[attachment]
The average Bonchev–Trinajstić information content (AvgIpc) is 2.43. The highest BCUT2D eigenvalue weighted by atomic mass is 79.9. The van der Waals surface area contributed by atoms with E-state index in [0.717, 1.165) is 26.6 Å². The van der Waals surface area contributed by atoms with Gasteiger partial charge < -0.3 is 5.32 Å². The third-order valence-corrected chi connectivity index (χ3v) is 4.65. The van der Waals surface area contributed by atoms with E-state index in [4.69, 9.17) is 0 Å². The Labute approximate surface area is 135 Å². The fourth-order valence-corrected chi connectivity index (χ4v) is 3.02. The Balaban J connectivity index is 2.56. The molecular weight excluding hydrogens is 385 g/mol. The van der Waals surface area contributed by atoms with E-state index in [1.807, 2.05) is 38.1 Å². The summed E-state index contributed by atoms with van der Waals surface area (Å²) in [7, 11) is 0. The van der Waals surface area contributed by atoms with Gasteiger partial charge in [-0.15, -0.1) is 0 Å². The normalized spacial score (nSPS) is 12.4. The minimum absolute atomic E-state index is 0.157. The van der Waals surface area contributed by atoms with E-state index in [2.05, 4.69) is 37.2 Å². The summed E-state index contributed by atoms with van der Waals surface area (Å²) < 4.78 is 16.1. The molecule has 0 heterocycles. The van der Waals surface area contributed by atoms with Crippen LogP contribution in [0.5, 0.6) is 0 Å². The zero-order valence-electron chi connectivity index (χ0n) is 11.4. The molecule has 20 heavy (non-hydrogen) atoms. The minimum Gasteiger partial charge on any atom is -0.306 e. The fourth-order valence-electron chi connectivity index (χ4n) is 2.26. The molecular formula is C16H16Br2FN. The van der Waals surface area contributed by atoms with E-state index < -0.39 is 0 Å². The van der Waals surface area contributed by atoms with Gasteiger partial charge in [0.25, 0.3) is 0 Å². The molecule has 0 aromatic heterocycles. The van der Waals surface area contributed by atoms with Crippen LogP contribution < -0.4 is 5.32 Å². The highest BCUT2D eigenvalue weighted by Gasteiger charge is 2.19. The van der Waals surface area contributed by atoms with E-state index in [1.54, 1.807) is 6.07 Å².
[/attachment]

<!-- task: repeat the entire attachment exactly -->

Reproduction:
The average Bonchev–Trinajstić information content (AvgIpc) is 2.43. The highest BCUT2D eigenvalue weighted by atomic mass is 79.9. The van der Waals surface area contributed by atoms with E-state index in [0.717, 1.165) is 26.6 Å². The van der Waals surface area contributed by atoms with Gasteiger partial charge < -0.3 is 5.32 Å². The third-order valence-corrected chi connectivity index (χ3v) is 4.65. The van der Waals surface area contributed by atoms with E-state index in [4.69, 9.17) is 0 Å². The Labute approximate surface area is 135 Å². The fourth-order valence-corrected chi connectivity index (χ4v) is 3.02. The Balaban J connectivity index is 2.56. The molecular weight excluding hydrogens is 385 g/mol. The van der Waals surface area contributed by atoms with E-state index in [1.807, 2.05) is 38.1 Å². The summed E-state index contributed by atoms with van der Waals surface area (Å²) in [7, 11) is 0. The van der Waals surface area contributed by atoms with Gasteiger partial charge in [-0.15, -0.1) is 0 Å². The normalized spacial score (nSPS) is 12.4. The minimum absolute atomic E-state index is 0.157. The van der Waals surface area contributed by atoms with E-state index in [2.05, 4.69) is 37.2 Å². The summed E-state index contributed by atoms with van der Waals surface area (Å²) < 4.78 is 16.1. The molecule has 0 heterocycles. The van der Waals surface area contributed by atoms with Crippen LogP contribution in [0.5, 0.6) is 0 Å². The zero-order valence-electron chi connectivity index (χ0n) is 11.4. The molecule has 20 heavy (non-hydrogen) atoms. The minimum Gasteiger partial charge on any atom is -0.306 e. The fourth-order valence-electron chi connectivity index (χ4n) is 2.26. The molecular formula is C16H16Br2FN. The van der Waals surface area contributed by atoms with E-state index < -0.39 is 0 Å². The van der Waals surface area contributed by atoms with Gasteiger partial charge in [0.25, 0.3) is 0 Å². The molecule has 0 aromatic heterocycles. The van der Waals surface area contributed by atoms with Crippen LogP contribution < -0.4 is 5.32 Å². The highest BCUT2D eigenvalue weighted by Gasteiger charge is 2.19. The van der Waals surface area contributed by atoms with E-state index in [1.54, 1.807) is 6.07 Å².